“I should not be understood as saying that the Code of Conduct Tribunal is a court of superior record or jurisdiction with relevant inherent powers and sanctions, but that, as a quasi-criminal tribunal/court, it has the  necessary powers to put into effect, its mandate of ensuring accountability, probity, transparency, etc in public office,” Justice Onoghen held.
In resolving the issue as to whether or not a low ranking  officer, filing a charge in the absence of a substantive AGF must prove authorization , the justice  held that the power to initiate criminal proceedings by any officer of the department of the AGF, is not dependent on the office of the AGF having an incumbent.
He  held that since the position of the law is that the Solicitor General of the Federation (SGF) could act in the absence of a substantive AGF,  a law officer in the Federal Ministry of Justice – M.S. Hassan (then, a Deputy Director in the Federal Ministry of Justice and now, a judge of the Federal High Court),  who initiated the proceedings was in order as there was no dispute as regards whether or not he was authorized by the SGF.
As regards Saraki’s complaint that the tribunal disregarded a Federal High Court’s order staying its proceedings, Justice Onoghen held: “ In any case, there is no order of the Federal High Court staying proceedings of the tribunal which was disobeyed by the tribunal.
“I hold the view that the instant issue is an attempt at intimidating the Code of Conduct Tribunal, which is very unfortunate. In the circumstance, I find this issue, like the others already considered, of no merit and is accordingly resolved against the appellant.
“Having resolved issues 1 to 5 against the appellant, I see no need to consider issue 6 because such a consideration will serve no useful purpose. In fact, issue 6 has already been resolved in substance against the appellant during my consideration of issue 2.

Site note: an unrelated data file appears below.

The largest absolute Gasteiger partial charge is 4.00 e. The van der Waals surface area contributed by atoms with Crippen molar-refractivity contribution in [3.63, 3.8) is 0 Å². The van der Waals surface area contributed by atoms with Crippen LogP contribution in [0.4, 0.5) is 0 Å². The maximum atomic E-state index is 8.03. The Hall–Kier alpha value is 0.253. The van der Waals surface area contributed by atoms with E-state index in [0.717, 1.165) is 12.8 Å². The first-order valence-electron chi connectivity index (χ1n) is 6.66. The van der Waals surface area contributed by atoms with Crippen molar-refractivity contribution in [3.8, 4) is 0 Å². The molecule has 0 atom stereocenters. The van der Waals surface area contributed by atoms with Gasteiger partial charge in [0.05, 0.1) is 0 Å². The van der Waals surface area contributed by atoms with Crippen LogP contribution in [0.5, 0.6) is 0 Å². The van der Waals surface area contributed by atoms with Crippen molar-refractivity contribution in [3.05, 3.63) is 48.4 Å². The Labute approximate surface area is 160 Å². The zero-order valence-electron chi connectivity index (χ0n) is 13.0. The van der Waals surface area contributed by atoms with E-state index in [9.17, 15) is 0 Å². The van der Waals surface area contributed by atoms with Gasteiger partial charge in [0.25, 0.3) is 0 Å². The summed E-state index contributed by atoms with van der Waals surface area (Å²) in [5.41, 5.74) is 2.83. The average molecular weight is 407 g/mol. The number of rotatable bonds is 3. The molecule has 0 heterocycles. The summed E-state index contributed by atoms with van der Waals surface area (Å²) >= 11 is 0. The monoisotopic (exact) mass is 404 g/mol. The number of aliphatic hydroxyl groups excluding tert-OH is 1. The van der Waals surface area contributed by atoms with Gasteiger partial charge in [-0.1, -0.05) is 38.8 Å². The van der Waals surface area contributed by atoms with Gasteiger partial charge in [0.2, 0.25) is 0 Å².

“In conclusion, I find no merit in the appeal, which is accordingly dismissed. The judgment of the lower court, delivered on the 30th day of October 2015 dismissing the appeal of the appellant against the ruling of the Code of Conduct Tribunal of 18th September 2015 is hereby affirmed,” Justice Onoghen said.
The huge audience in court, comprising mostly Saraki’s supporters and associates, suddenly went silent on hearing the court’s final pronouncement.  They later departed the court in trickles, with some expressing loudly, their disappointment.
Saraki, in his reaction to the judgment,  said he was disappointed by the court’s decision.
His spokesperson, Yusuf Olaniyonu, in a statement in Abuja shortly after the verdict was delivered said:
“After listening to the ruling of the Supreme Court in the appeal he filed to challenge the process of arraigning him before the Code of Conduct Tribunal, Senate President, Dr. Abubakar Bukola Saraki, hereby states as follows :
“He expresses disappointment over the judgment of the apex court in the country on the six grounds of his appeal
“He, however, will like to put it on record that the facts of the substantial matter are not before the Supreme Court since the apex court was only invited to rule on some preliminary issues in the process of commencing the trial.
“The Senate President believes he will have his day in the court to prove his innocence of the charges preferred against him during the trial proper.
“Dr. Saraki will like to thank everyone who has expressed support for him from the beginning of the case.”
The Nation